Picture of a black hole

Strathclyde Open Access research that creates ripples...

The Strathprints institutional repository is a digital archive of University of Strathclyde's Open Access research outputs. Strathprints provides access to thousands of research papers by University of Strathclyde researchers, including by Strathclyde physicists involved in observing gravitational waves and black hole mergers as part of the Laser Interferometer Gravitational-Wave Observatory (LIGO) - but also other internationally significant research from the Department of Physics. Discover why Strathclyde's physics research is making ripples...

Strathprints also exposes world leading research from the Faculties of Science, Engineering, Humanities & Social Sciences, and from the Strathclyde Business School.

Discover more...

The Prentice-O'Gorman destination appraisal matrix: Iranian case study

Prentice, Richard and O'Gorman, Kevin D. (2008) The Prentice-O'Gorman destination appraisal matrix: Iranian case study. In: The Council for Australian University Tourism and Hospitality Education (CAUTHE) 17th Annual Conference 2008, 2008-02-11 - 2008-02-14.

[img]
Preview
PDF (strathprints006013.pdf)
strathprints006013.pdf

Download (167kB) | Preview

Abstract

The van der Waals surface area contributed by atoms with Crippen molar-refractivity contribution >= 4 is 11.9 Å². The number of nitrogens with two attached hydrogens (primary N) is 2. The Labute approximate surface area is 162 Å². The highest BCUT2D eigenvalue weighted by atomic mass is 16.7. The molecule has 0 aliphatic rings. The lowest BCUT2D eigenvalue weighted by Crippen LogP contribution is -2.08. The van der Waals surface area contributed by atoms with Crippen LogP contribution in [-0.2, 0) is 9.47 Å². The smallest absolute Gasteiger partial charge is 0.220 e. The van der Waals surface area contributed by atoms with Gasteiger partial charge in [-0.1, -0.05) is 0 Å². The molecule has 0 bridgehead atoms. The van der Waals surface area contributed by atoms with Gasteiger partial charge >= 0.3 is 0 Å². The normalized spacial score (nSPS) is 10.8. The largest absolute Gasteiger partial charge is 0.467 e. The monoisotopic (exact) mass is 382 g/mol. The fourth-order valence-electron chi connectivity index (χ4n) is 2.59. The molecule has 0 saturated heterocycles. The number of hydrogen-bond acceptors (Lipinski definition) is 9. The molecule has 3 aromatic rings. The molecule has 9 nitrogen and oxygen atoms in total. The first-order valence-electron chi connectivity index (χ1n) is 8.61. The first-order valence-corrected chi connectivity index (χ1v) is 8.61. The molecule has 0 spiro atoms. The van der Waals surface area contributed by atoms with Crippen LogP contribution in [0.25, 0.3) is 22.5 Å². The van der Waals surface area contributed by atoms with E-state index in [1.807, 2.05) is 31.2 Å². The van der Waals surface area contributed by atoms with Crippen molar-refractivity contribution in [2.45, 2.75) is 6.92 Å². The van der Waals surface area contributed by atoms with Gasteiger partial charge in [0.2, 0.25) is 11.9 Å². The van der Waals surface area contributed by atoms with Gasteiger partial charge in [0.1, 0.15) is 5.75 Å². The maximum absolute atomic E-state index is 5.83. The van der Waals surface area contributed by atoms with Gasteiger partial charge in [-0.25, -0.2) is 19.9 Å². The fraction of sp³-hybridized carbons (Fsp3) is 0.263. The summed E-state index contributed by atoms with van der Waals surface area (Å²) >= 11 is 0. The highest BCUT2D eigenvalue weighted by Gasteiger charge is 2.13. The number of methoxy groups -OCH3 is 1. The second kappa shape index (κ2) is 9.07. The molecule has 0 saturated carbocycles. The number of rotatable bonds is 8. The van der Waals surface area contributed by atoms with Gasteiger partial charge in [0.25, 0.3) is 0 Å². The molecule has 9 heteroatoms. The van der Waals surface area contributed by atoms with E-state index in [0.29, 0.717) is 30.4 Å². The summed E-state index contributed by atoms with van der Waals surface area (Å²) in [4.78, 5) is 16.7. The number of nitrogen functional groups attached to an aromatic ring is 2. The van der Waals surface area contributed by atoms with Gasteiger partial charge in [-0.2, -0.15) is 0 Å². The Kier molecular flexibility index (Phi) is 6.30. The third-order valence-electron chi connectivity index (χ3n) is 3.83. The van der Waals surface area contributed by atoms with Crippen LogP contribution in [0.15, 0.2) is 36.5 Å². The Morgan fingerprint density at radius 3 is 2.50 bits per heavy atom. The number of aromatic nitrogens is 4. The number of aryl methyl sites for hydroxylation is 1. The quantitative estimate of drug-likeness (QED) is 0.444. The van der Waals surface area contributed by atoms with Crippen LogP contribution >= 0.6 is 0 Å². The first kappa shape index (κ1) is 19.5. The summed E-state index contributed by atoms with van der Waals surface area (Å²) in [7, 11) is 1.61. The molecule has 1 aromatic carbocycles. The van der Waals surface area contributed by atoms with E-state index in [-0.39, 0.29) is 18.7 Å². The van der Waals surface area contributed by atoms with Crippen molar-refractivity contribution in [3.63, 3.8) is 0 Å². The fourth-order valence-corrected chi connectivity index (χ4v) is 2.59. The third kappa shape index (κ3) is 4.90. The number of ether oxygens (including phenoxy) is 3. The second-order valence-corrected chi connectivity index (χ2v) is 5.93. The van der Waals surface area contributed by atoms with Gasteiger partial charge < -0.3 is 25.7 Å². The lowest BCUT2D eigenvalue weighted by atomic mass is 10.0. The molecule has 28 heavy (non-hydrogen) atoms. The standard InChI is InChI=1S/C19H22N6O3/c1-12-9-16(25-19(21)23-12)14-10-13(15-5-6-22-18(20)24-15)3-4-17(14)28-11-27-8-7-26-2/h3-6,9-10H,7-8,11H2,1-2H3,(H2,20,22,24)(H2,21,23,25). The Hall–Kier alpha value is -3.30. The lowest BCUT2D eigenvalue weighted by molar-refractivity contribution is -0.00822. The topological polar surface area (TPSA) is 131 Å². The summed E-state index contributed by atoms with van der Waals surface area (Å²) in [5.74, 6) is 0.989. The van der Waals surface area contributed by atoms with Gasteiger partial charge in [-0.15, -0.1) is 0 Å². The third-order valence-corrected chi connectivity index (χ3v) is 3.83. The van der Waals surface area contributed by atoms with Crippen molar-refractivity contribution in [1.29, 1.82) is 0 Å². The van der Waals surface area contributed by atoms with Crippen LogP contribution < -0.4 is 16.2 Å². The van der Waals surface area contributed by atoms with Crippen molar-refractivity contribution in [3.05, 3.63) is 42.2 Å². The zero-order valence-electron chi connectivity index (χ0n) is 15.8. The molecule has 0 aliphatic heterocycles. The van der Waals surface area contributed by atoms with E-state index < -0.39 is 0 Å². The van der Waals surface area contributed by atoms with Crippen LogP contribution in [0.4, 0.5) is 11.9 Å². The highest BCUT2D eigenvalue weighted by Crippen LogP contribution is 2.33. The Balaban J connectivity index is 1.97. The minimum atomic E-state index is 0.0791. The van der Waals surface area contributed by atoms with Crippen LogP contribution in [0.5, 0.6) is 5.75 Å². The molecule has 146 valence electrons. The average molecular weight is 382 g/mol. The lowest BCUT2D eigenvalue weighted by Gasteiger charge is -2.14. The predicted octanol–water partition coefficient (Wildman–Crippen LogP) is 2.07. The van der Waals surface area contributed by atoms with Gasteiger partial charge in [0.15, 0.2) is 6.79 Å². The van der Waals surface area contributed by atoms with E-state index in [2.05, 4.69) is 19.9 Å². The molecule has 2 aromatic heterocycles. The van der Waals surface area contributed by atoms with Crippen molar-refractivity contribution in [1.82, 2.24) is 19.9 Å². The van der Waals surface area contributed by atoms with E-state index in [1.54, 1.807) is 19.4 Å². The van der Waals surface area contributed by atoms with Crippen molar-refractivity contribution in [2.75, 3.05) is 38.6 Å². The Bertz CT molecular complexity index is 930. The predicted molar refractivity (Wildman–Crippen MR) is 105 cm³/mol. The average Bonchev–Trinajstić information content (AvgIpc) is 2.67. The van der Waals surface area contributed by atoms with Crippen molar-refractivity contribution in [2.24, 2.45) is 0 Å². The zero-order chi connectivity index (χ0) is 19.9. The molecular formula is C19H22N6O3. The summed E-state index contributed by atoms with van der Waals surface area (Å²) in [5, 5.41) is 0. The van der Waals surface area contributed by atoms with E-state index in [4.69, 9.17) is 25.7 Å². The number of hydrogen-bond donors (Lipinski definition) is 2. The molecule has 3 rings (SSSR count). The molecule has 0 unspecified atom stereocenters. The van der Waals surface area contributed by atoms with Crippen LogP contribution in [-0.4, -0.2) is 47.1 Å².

Prentice's model was designed to challenge a tendency in contemporary destination marketing to emphasise SSPs (Standardised Selling Points) rather than USPs (Unique (or at least Unusual) Selling Points). This process of standardisation is what the French have termed Banalisation (Prentice 2006b). Prentice's model is a hybrid of traditional destination choice sets models (Crompton 1992; Sirakaya and Woodside 2005) with inputs from the Theory of Reasoned Action (Aizen and Fishbein 1980) and from heuristic choice models (Pham 1998). Prentice further differentiates USPs into UUSPs (Unique Utility Selling Points) UESPs (Unique Experiential Selling Points) USSPs (Unique Symbolic Selling Points). These may be thought of as summarising those aspects of generic imagery and product beliefs that are pertinent to destination differentiation. As specified, Prentice's model is a model of choosing on the part of potential tourists. The question arises as to how destination managers may readily operationalise Prentice's ideas in both their marketing and market based product development or, indeed, simply to think about their destination. Many managers are familiar with SWOT analysis and the operationalisation of Prentice's ideas suggested here builds on this familiarity. The demonstrated means of application is in the form of a matrix combining Prentice's expansion of USPs with a traditional SWOT analysis.